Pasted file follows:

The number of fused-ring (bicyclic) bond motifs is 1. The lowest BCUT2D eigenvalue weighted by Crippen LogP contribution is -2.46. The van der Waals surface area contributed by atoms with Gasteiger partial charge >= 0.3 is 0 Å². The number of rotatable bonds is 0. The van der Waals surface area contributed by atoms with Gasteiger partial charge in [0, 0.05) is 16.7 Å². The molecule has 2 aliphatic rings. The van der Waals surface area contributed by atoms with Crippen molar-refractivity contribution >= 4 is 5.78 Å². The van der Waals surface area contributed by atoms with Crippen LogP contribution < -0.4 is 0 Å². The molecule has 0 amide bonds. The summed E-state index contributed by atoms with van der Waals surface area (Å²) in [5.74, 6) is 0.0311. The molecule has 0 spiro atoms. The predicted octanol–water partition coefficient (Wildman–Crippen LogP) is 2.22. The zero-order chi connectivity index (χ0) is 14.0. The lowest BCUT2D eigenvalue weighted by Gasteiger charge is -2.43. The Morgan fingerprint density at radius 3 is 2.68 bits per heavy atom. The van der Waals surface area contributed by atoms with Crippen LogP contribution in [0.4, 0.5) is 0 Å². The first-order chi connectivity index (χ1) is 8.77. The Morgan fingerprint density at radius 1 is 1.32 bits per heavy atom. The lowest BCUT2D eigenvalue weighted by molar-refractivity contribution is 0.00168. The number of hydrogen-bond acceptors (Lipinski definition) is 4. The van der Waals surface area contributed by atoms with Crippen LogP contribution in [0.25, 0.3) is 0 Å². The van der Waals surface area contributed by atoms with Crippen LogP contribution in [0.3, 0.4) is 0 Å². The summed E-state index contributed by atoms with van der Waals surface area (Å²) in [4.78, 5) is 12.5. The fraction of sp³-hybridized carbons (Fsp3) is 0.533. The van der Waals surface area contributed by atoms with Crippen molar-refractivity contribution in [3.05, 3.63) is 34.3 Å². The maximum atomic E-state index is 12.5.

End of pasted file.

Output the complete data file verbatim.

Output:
The number of fused-ring (bicyclic) bond motifs is 1. The lowest BCUT2D eigenvalue weighted by Crippen LogP contribution is -2.46. The van der Waals surface area contributed by atoms with Gasteiger partial charge >= 0.3 is 0 Å². The number of rotatable bonds is 0. The van der Waals surface area contributed by atoms with Gasteiger partial charge in [0, 0.05) is 16.7 Å². The molecule has 2 aliphatic rings. The van der Waals surface area contributed by atoms with Crippen molar-refractivity contribution >= 4 is 5.78 Å². The van der Waals surface area contributed by atoms with Crippen LogP contribution < -0.4 is 0 Å². The molecule has 0 amide bonds. The summed E-state index contributed by atoms with van der Waals surface area (Å²) in [5.74, 6) is 0.0311. The molecule has 0 spiro atoms. The predicted octanol–water partition coefficient (Wildman–Crippen LogP) is 2.22. The zero-order chi connectivity index (χ0) is 14.0. The lowest BCUT2D eigenvalue weighted by Gasteiger charge is -2.43. The Morgan fingerprint density at radius 3 is 2.68 bits per heavy atom. The van der Waals surface area contributed by atoms with Crippen LogP contribution in [0.4, 0.5) is 0 Å². The first-order chi connectivity index (χ1) is 8.77. The Morgan fingerprint density at radius 1 is 1.32 bits per heavy atom. The lowest BCUT2D eigenvalue weighted by molar-refractivity contribution is 0.00168. The number of hydrogen-bond acceptors (Lipinski definition) is 4. The van der Waals surface area contributed by atoms with Crippen LogP contribution in [0.25, 0.3) is 0 Å². The van der Waals surface area contributed by atoms with Crippen LogP contribution in [0.3, 0.4) is 0 Å². The summed E-state index contributed by atoms with van der Waals surface area (Å²) in [4.78, 5) is 12.5. The fraction of sp³-hybridized carbons (Fsp3) is 0.533. The van der Waals surface area contributed by atoms with Crippen molar-refractivity contribution in [3.05, 3.63) is 34.3 Å². The maximum atomic E-state index is 12.5.